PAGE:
On that subject, I wanted to ask Eric if there are any marketing tactics he’s hit upon that are really working for him in his space. I immediately think of the word “vegan” and how it’s positioned in today’s marketplace; does it still have the same connotations it always did?
“What I want to do with Antagonist is make veganism the cool kids’ table.”
Eric says he’s thinking about that constantly, especially with the word “vegan”, as its context changes all the time. He felt that the original name of Antagonist, Vegan Good Life, was useful as a descriptive title to let people know what they were buying. But the new title is a good tool to change the perception of what veganism is.
Eric says that veganism is seen as an exclusive club – one that no one wants to belong to because it doesn’t seem cool. That’s the perception that he’s trying to change. To do that, vegan brands have to hijack the tools of capitalism, which is the arena they work in.
I believe the new generation is more vocal about causes that matter to them. Eric agrees and admits that he only has a couple of years left to be a true voice for that generation. He extends an invitation for young people who have a voice and something to say to please get in contact; he loves the anger and the energy of the generation that’s coming up behind him.
As anyone who’s been listening to a few episodes of PWP will know, I always try to tie a portion of the podcast back to what we’re trying to achieve with Noskin. What advice would Eric give up-and-coming businesses who are trying to get featured in places like Antagonist?
He says the game has changed dramatically for media brands like Antagonist, and it highly depends on who you are as a brand. When he answers this for a brand like Noskin, he thinks community is the key; vegan brands should help and sustain each other. They can create their own corner in the market together. It’s a fine line between creating your own content and promoting yourself, versus outside promotion. But if you have the right branding, the right product and the right narrative, you should be able to reach a wide, yet specific audience.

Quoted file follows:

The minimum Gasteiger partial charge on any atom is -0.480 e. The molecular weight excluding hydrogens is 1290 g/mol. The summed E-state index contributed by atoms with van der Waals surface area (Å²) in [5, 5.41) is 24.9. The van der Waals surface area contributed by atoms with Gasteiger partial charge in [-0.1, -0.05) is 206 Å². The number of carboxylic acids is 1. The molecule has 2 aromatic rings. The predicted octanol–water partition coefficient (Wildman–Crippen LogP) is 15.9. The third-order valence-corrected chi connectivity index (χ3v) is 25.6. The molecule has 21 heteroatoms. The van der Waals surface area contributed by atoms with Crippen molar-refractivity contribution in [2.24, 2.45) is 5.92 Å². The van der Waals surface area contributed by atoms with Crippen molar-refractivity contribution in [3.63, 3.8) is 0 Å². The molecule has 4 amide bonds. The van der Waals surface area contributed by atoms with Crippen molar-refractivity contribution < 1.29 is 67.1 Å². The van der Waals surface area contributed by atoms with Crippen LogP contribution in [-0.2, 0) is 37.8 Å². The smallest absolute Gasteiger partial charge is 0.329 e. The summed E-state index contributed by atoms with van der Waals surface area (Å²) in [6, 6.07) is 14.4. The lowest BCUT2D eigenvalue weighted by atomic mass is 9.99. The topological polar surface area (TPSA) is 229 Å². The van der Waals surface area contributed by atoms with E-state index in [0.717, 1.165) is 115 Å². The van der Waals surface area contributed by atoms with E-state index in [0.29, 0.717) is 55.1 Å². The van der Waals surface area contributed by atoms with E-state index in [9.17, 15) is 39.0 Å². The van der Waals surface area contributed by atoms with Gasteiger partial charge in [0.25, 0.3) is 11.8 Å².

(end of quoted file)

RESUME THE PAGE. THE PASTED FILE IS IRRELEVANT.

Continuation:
“What we are trying to do is establish a platform that earns the trust of the readers, so they know that if we talk positive about something, we’re actually telling you the truth.”
Antagonist is one such outlet that can help, but they also need to be mindful about what they take on. Eric suggests making the editor’s life as easy as possible for the best chance to get featured. Have a great press page with images and text. Also, be nice and be mindful. Antagonist is a media house that was started before veganism was really understood by a wider audience. Eric asks that companies and brands try to understand where he’s coming from when they approach him.
“What I think Antagonist can be is Red Bull media house structure meets Highsnobiety cool, but ethical. That’s what I want to build. That’s what we’re in the middle of doing.”
The idea behind Antagonist is to create a unique space and universe for vegans and vegan brands. They’re not interested in the scarcity mindset that sometimes comes from a niche market. However, the market is getting bigger and bigger every year. I think that Antagonist helps facilitate that by demanding great quality editorial for its audience to consume.
So what does the next twelve months look like for Eric? Well, between Antagonist and Very Good Looking, he has mountains of work, and he tries not to stretch himself too thin. He’s looking to grow Antagonist as much as possible and reach new people. There are a couple of exciting upcoming initiatives he’s launching to achieve that. Both companies will continue to work in tandem to promote vegan/sustainable products and lifestyle around the world.
Thanks so much to Eric for taking the time to chat. Hint for readers/listeners: you can look forward to a Noskin and Antagonist collaboration in the future! In the meantime, if you’d like to keep up with Antagonist, you can find all the info here, and you can check out Very Good Looking here.